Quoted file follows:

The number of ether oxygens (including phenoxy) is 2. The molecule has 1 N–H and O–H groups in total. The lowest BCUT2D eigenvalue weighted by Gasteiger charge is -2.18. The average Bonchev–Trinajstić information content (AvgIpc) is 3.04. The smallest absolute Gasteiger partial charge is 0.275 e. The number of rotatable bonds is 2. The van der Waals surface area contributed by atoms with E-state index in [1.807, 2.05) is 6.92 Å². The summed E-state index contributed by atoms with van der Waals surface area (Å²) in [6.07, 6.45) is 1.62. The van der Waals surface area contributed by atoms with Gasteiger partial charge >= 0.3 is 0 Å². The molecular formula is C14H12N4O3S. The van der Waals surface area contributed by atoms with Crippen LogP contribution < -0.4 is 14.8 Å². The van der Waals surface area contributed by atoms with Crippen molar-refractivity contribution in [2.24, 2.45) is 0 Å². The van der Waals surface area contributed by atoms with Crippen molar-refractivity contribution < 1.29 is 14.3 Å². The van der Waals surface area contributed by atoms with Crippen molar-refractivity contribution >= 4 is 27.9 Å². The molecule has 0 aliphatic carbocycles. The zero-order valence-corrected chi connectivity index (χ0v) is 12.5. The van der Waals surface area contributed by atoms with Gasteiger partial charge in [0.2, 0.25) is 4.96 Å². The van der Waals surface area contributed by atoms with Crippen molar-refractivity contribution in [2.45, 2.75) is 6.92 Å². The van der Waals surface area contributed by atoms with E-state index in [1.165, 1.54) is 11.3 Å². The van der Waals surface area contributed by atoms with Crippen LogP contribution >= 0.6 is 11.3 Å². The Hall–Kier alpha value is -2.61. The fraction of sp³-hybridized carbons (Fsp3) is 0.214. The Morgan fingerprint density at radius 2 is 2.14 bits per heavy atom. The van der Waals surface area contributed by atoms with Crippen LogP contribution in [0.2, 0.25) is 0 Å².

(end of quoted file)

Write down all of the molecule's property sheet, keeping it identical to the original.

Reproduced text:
The number of ether oxygens (including phenoxy) is 2. The molecule has 1 N–H and O–H groups in total. The lowest BCUT2D eigenvalue weighted by Gasteiger charge is -2.18. The average Bonchev–Trinajstić information content (AvgIpc) is 3.04. The smallest absolute Gasteiger partial charge is 0.275 e. The number of rotatable bonds is 2. The van der Waals surface area contributed by atoms with E-state index in [1.807, 2.05) is 6.92 Å². The summed E-state index contributed by atoms with van der Waals surface area (Å²) in [6.07, 6.45) is 1.62. The van der Waals surface area contributed by atoms with Gasteiger partial charge >= 0.3 is 0 Å². The molecular formula is C14H12N4O3S. The van der Waals surface area contributed by atoms with Crippen LogP contribution < -0.4 is 14.8 Å². The van der Waals surface area contributed by atoms with Crippen molar-refractivity contribution in [2.24, 2.45) is 0 Å². The van der Waals surface area contributed by atoms with Crippen molar-refractivity contribution < 1.29 is 14.3 Å². The van der Waals surface area contributed by atoms with Crippen molar-refractivity contribution >= 4 is 27.9 Å². The molecule has 0 aliphatic carbocycles. The zero-order valence-corrected chi connectivity index (χ0v) is 12.5. The van der Waals surface area contributed by atoms with Gasteiger partial charge in [0.2, 0.25) is 4.96 Å². The van der Waals surface area contributed by atoms with Crippen molar-refractivity contribution in [2.45, 2.75) is 6.92 Å². The van der Waals surface area contributed by atoms with E-state index in [1.165, 1.54) is 11.3 Å². The van der Waals surface area contributed by atoms with Crippen LogP contribution >= 0.6 is 11.3 Å². The Hall–Kier alpha value is -2.61. The fraction of sp³-hybridized carbons (Fsp3) is 0.214. The Morgan fingerprint density at radius 2 is 2.14 bits per heavy atom. The van der Waals surface area contributed by atoms with Crippen LogP contribution in [0.2, 0.25) is 0 Å².